Review: Timpson – The Musical by Gigglemug Theatre

A tongue-in-cheek musical which suffers from moments of uneveness

musicals review (edinburgh) | Read in About 2 minutes
33328 large
39658 original
Published 21 Aug 2018
33330 large
39658 original

Gigglemug Theatre's tongue-in-cheek musical about the founding of everyone's favourite key-cutter/shoe repair store feels a little like a skit stretched out beyond its limits, with the added intrigue of Timpson Ltd actually sponsoring the show. Overstuffed comedy skits are nothing new at the Fringe. The thing is that Chris Baker and Sam Cochrane, lyricists and scene-stealing background performers, know this. 

Riffing off Romeo and Juliet with a story of star-crossed lovers – a girl from the Keypulet family and a boy from the Montashoe family (with these names being delivered with the biggest of winks) fall in love and have to deal with their warring family businesses. Can they bring this feud to a close?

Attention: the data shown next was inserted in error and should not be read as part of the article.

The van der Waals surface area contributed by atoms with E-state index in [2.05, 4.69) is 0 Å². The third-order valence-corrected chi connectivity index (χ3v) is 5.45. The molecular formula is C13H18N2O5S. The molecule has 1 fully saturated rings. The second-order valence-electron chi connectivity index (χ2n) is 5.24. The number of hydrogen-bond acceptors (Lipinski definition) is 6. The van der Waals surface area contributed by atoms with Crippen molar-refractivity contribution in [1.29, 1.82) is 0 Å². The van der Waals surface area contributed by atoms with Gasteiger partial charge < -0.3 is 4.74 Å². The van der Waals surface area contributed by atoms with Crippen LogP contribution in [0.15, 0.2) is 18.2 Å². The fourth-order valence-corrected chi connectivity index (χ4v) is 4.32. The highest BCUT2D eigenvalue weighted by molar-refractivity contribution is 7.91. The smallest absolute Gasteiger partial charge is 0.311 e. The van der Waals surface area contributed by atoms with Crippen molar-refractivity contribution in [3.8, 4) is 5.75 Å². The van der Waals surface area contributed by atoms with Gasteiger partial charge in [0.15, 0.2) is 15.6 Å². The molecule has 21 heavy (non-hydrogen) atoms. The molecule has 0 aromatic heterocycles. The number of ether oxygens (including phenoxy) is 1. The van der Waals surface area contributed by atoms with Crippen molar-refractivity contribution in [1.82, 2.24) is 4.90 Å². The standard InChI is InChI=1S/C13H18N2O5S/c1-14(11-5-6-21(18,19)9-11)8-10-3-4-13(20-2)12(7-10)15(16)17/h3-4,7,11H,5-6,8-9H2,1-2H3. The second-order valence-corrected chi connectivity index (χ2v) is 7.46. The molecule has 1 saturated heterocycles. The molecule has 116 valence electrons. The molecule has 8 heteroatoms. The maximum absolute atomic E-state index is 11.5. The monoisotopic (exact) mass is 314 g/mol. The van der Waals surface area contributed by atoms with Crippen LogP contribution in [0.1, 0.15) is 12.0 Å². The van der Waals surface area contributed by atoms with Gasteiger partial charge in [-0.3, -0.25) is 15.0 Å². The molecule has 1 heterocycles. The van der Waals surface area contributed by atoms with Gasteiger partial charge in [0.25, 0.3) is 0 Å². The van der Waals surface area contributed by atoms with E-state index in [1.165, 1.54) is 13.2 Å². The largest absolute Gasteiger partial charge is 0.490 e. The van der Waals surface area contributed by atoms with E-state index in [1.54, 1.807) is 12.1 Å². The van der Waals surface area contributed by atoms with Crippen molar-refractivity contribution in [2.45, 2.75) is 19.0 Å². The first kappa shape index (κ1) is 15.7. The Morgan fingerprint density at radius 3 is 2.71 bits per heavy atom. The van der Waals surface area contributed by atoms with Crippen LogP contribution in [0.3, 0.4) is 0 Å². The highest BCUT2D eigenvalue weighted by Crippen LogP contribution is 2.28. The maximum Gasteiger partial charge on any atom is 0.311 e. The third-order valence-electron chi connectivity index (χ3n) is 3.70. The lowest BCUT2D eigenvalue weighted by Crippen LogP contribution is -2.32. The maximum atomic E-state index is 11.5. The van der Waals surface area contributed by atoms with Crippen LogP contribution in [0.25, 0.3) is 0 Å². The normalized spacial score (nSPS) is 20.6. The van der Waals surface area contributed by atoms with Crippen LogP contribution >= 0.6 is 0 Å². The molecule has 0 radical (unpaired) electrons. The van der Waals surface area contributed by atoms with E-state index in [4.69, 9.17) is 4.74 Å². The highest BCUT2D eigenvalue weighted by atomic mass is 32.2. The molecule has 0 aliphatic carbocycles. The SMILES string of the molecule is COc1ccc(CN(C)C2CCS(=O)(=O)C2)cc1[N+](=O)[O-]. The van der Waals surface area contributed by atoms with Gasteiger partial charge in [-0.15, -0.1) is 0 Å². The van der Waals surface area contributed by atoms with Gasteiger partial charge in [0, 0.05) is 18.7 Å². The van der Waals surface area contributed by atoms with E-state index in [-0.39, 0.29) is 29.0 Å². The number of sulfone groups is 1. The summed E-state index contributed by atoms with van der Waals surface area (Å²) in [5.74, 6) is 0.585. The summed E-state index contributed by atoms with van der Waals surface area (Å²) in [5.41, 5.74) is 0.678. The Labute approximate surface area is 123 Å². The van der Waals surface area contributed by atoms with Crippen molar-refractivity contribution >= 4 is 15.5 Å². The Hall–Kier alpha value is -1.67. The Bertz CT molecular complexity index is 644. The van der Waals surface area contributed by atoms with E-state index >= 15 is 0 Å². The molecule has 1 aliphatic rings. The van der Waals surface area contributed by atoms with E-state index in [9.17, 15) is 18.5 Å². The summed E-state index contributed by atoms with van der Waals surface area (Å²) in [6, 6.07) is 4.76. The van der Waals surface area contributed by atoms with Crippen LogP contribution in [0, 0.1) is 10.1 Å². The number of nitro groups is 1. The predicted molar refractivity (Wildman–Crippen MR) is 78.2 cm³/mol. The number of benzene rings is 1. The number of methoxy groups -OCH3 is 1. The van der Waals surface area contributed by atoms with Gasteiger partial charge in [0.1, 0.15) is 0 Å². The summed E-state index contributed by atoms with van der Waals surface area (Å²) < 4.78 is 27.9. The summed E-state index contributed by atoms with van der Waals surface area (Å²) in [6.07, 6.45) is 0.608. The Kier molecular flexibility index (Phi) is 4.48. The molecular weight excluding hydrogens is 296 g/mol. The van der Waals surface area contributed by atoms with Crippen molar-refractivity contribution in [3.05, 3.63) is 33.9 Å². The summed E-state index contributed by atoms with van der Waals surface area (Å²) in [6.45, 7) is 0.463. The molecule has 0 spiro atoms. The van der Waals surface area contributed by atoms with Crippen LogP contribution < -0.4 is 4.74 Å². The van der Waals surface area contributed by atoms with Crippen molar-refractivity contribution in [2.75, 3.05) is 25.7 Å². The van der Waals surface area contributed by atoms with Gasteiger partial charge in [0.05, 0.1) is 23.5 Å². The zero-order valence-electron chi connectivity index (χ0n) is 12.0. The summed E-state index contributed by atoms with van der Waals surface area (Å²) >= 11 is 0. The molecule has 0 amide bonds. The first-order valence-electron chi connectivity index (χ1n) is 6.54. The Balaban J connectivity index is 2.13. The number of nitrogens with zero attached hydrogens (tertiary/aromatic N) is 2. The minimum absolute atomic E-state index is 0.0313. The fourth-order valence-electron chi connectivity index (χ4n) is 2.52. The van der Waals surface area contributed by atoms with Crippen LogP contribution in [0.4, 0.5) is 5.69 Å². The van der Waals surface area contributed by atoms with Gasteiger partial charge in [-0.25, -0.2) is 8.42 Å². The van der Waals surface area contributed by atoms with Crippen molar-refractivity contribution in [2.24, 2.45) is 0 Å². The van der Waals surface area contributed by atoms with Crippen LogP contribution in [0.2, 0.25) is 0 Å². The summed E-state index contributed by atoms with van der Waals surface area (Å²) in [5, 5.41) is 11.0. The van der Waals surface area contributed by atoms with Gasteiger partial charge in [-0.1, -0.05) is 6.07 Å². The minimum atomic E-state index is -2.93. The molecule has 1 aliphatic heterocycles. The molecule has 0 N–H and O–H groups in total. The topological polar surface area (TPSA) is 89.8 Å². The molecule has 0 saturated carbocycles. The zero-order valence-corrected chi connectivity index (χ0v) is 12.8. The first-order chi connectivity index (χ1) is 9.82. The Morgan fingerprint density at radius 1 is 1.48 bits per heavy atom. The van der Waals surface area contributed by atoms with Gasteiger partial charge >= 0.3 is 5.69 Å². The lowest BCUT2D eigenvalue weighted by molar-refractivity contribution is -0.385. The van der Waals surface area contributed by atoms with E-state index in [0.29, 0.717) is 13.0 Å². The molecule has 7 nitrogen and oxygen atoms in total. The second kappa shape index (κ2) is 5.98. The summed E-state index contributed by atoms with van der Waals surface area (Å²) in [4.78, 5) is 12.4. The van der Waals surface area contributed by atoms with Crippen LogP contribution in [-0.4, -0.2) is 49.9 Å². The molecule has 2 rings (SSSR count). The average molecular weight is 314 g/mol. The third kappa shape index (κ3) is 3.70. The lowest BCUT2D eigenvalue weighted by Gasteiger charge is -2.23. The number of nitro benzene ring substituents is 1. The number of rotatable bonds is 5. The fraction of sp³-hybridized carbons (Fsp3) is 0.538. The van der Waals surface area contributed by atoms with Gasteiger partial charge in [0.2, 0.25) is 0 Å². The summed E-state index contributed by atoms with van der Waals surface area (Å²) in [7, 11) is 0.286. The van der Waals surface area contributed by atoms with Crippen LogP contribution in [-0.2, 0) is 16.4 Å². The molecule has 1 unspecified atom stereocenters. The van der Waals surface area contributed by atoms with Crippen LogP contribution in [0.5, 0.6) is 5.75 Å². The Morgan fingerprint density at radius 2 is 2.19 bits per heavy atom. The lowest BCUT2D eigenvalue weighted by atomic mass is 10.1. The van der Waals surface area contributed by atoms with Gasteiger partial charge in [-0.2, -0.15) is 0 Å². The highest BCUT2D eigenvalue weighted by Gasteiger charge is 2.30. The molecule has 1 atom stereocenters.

The plot veers all over the place, jumping from attempted murder to gay fisherman with barely a stutter. It's deliberately campy and eccentric, and although Rob Madge and Sabrina Messer give adroit, impressive performances and show a knack for comic timing, it's Cochrane and Baker who steal the show with their kooky role-switching and immense amounts of charisma. When they aren't onstage, the show's wackiness quickly becomes grating and the structural weaknesses become apparent. Indeed, although Theo Caplan and Tom Slade's score is charming and effective, it isn't memorable enough to paper over moments of uneveness.